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Peroxisome Proliferator-activated Receptor-gamma Inhibits the Activation of STAT3 in Cerulein-stimulated Pancreatic Acinar Cells
Journal of Cancer Prevention 2017;22:189-94
Published online September 30, 2017
© 2017 Korean Society of Cancer Prevention.

Kyung Don Ju1, Joo Weon Lim2, and Hyeyoung Kim1,2

1Department of Pharmacology, Yonsei University College of Medicine, Yonsei University, Seoul, Korea, 2Department of Food and Nutrition, Brain Korea 21 PLUS Project, College of Human Ecology, Yonsei University, Seoul, Korea
Correspondence to: Hyeyoung Kim, Department of Food and Nutrition, College of Human Ecology, Yonsei University, 50 Yonsei-ro, Sedaemun-gu, Seoul 03722, Korea, Tel: +82-2-2123-3125, Fax: +82-2-364-5781, E-mail: kim626@yonsei.ac.kr, ORCID: Hyeyoung Kim, http://orcid.org/0000-0002-7019-917X
Received June 13, 2017; Revised August 10, 2017; Accepted August 12, 2017.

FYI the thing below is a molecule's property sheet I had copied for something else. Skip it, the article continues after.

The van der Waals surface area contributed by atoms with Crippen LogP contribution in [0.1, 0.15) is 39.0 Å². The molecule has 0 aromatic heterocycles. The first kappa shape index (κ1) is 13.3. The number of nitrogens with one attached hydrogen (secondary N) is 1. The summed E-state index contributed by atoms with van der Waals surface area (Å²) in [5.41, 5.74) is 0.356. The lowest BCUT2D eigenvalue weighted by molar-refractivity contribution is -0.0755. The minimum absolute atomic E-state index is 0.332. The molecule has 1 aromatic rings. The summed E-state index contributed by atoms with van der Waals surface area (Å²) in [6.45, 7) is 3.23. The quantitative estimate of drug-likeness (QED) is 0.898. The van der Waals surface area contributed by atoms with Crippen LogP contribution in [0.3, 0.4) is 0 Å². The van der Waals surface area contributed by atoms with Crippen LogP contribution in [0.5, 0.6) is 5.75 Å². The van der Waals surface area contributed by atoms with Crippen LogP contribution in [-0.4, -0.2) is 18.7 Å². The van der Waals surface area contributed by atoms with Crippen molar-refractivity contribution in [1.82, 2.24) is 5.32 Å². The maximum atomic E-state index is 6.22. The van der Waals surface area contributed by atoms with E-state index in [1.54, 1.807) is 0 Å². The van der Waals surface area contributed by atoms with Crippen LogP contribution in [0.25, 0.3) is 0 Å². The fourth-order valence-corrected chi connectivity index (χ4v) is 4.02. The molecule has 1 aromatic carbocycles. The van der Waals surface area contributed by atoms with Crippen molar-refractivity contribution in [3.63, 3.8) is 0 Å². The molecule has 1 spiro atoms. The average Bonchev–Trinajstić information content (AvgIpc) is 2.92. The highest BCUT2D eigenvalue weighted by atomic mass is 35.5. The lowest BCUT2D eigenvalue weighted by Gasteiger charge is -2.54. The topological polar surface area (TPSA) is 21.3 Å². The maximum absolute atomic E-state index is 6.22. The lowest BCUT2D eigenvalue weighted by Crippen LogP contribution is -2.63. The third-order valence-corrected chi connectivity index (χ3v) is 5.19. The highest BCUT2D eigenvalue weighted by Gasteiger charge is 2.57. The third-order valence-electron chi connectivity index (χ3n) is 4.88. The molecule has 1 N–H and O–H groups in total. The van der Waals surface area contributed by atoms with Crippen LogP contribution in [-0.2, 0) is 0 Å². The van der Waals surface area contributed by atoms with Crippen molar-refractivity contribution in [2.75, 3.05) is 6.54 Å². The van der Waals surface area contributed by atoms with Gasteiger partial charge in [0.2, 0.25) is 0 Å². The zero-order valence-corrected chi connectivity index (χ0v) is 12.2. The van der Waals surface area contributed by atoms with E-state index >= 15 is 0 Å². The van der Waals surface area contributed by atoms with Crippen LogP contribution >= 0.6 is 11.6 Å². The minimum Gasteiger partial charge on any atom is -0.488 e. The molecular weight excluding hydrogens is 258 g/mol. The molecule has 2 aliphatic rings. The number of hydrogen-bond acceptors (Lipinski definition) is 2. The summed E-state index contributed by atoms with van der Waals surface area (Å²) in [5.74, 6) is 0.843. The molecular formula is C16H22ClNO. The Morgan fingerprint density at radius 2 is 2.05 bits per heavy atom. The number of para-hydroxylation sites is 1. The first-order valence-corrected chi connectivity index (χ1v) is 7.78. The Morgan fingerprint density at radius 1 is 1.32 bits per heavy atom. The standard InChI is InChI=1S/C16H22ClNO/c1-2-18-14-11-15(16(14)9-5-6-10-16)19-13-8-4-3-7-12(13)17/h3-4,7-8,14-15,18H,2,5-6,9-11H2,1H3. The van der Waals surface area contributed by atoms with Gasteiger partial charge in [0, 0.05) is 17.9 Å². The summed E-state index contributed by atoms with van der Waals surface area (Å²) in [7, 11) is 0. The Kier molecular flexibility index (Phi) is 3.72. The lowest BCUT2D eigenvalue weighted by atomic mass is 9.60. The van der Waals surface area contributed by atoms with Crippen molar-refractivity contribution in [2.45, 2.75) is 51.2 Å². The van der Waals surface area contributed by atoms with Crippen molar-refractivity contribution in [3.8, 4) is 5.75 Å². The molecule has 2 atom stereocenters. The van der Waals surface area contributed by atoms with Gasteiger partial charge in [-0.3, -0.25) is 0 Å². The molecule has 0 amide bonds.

This is an Open Access article distributed under the terms of the Creative Commons Attribution Non-Commercial License (http://creativecommons.org/licenses/by-nc/4.0) which permits unrestricted non-commercial use, distribution, and reproduction in any medium, provided the original work is properly cited.
Abstract

Cerulein-induced pancreatitis is similar to human edematous pancreatitis, characterized by the dysregulation of digestive enzyme production, edema formation, and an infiltration of inflammatory cells into the pancreas. We previously showed that the Janus kinase 2 (JAK2)/STAT3 pathway mediates inflammatory signaling in cerulein-stimulated pancreatic acinar cells. PPAR-γ has been implicated in the regulation of inflammatory responses in several cells. In the present study, we investigated the role of PPAR-γ in cerulein-induced activation of JAK2/STAT3 in pancreatic acinar cells. Treatment with cerulein induced the activation of JAK2/STAT3 and PPAR-γ expression in AR42J cells. Cerulein-induced PPAR-γ expression was inhibited by AG490, a JAK2/STAT3 inhibitor, in AR42J cells. An immunoprecipitation analysis showed that PPAR-γ binds to STAT3 in cerulein-stimulated AR42J cells. Down-regulation of PPAR-γ by siRNA increased STAT3 phosphorylation in AR42J cells stimulated with cerulein. These results show that PPAR-γ inactivates STAT3 by directly interacting with STAT3 in cerulein-stimulated pancreatic acinar cells. Overexpression of PPAR-γ may be beneficial for preventing pancreatitis by suppressing the activation of STAT3 in pancreatic acinar cells.